Eating right out of your hand
Get an up-close look at your backyard birds with a little training in hand-feeding.
Of all the birding firsts you’ll experience, the one you’ll never forget is the moment a bird eats out of your hand. Since the event is usually the result of a lot of patience in getting the birds to trust you, it’s very rewarding when it happens.
Winter is usually the best time to attempt hand-feeding because natural food sources are scarce and birds are hungry. Be sure to bundle up in neutral-colored clothes and find a quiet location, like your own backyard or a hiking trail.
Ready to give it a try? Here are three ways in which bird-watchers have been successful in feeding birds by hand. But a word of warning: The birds might expect you to feed them by hand every time you go outside!
Method 1: Become a Human Bird Feeder
My sister has a lot of hummingbirds at her feeders, so one day we stood still nearby with the nectar in our hands. Hummingbirds flew around me immediately, and in about 20 minutes they sat on my hand and drank. It was amazing! –Cynthia Lantz, via Facebook
This is the easiest way to try hand-feeding—but it usually takes a little time for the birds to feel comfortable enough around you to eat from your hand.
Here’s how: At the same time every day, preferably in the early morning, go outside to fill your feeders. Then stand or sit very still nearby—about 10 to 20 feet away—with birdseed in your hand (or on your hat or shoulder if your arm gets tired). Do this every day for a few days or weeks, each day getting closer to the feeder. Eventually, the birds will get used to you and eat right out of your hand. Or, remove the seed from your feeders and sit still with seed in your hand. The birds just might eat right out of your hand.
Method 2: Enlist a “Buddy”
To prepare birds to feed out of our visitors’ hands, we put out a wooden dummy early in winter, fully attired to resemble a person. The birds get so accustomed to eating from it that they think all people are a source of food. –Sharon Hosko, Manager of Brecksville Nature Center in Ohio
If you’re short on time and patience, have a dummy do the dirty work. Maybe you’ve seen these faux birders in gardens or nature centers. It may be bizarre to see a lifelike dummy sitting in your backyard, but it works!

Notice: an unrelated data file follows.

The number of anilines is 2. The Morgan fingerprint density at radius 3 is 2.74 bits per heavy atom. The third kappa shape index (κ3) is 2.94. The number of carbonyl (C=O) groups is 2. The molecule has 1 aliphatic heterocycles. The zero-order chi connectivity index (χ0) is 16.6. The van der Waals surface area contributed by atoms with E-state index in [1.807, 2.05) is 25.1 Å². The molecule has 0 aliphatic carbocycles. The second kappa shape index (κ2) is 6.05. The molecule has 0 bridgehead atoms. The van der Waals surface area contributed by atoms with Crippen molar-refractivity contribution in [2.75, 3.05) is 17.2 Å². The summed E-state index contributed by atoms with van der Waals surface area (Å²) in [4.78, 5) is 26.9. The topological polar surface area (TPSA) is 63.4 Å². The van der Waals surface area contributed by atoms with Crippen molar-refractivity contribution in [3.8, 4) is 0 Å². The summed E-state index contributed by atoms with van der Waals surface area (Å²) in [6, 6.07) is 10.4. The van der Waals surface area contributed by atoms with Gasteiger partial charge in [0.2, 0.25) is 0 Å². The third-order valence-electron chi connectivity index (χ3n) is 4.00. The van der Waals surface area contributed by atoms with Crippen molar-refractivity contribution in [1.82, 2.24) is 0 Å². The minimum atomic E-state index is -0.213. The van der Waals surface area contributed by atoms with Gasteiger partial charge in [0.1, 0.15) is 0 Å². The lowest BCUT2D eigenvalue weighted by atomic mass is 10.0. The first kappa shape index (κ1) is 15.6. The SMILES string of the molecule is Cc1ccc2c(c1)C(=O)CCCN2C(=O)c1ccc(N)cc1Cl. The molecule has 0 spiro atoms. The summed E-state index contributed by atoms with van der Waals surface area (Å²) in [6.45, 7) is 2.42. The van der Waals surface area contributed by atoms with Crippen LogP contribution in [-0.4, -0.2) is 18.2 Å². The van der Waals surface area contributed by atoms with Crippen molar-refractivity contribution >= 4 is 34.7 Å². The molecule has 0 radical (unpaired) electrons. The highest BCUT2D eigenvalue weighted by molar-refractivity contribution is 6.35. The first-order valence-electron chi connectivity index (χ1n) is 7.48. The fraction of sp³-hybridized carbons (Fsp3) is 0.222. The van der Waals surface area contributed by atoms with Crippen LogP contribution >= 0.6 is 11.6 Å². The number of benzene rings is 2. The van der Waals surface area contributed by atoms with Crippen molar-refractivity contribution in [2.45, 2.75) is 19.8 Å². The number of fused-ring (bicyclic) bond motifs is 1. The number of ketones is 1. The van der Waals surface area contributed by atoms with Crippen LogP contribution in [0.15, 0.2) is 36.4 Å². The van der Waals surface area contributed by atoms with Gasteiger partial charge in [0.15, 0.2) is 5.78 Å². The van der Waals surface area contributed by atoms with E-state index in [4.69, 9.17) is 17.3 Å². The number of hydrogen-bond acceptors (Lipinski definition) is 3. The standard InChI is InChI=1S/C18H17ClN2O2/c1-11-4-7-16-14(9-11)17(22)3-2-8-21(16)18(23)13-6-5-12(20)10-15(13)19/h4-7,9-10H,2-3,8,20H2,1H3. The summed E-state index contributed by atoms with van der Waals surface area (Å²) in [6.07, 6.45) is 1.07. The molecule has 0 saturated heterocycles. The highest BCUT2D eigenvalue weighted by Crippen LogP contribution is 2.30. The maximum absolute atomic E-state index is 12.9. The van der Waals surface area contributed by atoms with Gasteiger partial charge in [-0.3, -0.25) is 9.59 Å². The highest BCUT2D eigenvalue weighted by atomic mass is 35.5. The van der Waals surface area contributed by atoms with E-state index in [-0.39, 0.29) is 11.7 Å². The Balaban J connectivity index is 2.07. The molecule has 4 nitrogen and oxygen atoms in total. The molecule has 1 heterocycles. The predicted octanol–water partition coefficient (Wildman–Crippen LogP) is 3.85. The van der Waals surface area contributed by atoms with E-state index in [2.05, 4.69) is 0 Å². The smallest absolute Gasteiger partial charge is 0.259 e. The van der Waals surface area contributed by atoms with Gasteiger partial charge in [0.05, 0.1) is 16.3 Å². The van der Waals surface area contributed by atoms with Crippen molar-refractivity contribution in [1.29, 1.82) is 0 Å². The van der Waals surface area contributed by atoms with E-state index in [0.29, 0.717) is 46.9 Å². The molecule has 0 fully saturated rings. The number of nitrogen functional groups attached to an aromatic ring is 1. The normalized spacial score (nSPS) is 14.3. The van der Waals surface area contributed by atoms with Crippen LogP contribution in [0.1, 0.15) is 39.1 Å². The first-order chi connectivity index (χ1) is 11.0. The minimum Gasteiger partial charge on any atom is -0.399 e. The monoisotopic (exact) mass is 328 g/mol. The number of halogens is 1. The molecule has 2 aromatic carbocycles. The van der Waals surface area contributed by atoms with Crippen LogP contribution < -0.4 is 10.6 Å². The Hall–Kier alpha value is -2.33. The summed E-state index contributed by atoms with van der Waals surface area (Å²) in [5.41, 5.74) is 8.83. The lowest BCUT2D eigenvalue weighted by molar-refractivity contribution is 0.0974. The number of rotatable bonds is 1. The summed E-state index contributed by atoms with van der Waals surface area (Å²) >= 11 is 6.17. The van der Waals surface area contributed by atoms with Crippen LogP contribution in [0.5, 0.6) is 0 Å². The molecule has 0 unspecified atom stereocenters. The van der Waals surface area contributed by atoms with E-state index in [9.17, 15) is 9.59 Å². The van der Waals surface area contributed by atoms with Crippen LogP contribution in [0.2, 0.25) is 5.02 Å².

Here’s how: Either buy or craft your own look-alike out of weather-resistant materials. It can be as simple as a lawn chair with a “head” and “hand” attached. The key is to make it look as human as possible. Dress it up in a neutral-colored shirt and hat from your closet and put birdseed in its outstretched hand.
When your double is ready, place it about 20 feet from your feeders. Each day, move it about a foot closer to the feeders as the birds get accustomed to it. When the birds are feeding from your dummy regularly, it’s time to make your appearance. Take down your feeders, dress like your dummy, stand or sit perfectly still in the same place the dummy was with seed in your hand, and wait for the birds.
Method 3: Wait Until the Perfect Time
One harsh, cold winter in Minnesota, we were able to hand-feed the chickadees near our feeders. They were so hungry that they were happy to get food any way they could! –Linda Payfer Munson, Via Facebook
After a snowstorm, birds are usually desperate for food. Even if they are wary, they will eat out of your hand if that’s the only way food is offered to them.
Here’s how: On an extremely cold winter day, preferably after a snowstorm, take your feeders down. Then go outside where your feeders were and hold seed in your hand. The birds will probably be so hungry they’ll land right in your hand to eat.
Some of the more friendly species easiest to rain to eat out of your hand are:
- Common redpolls
- Downy woodpeckers
- Evening grosbeaks
- Tufted titmice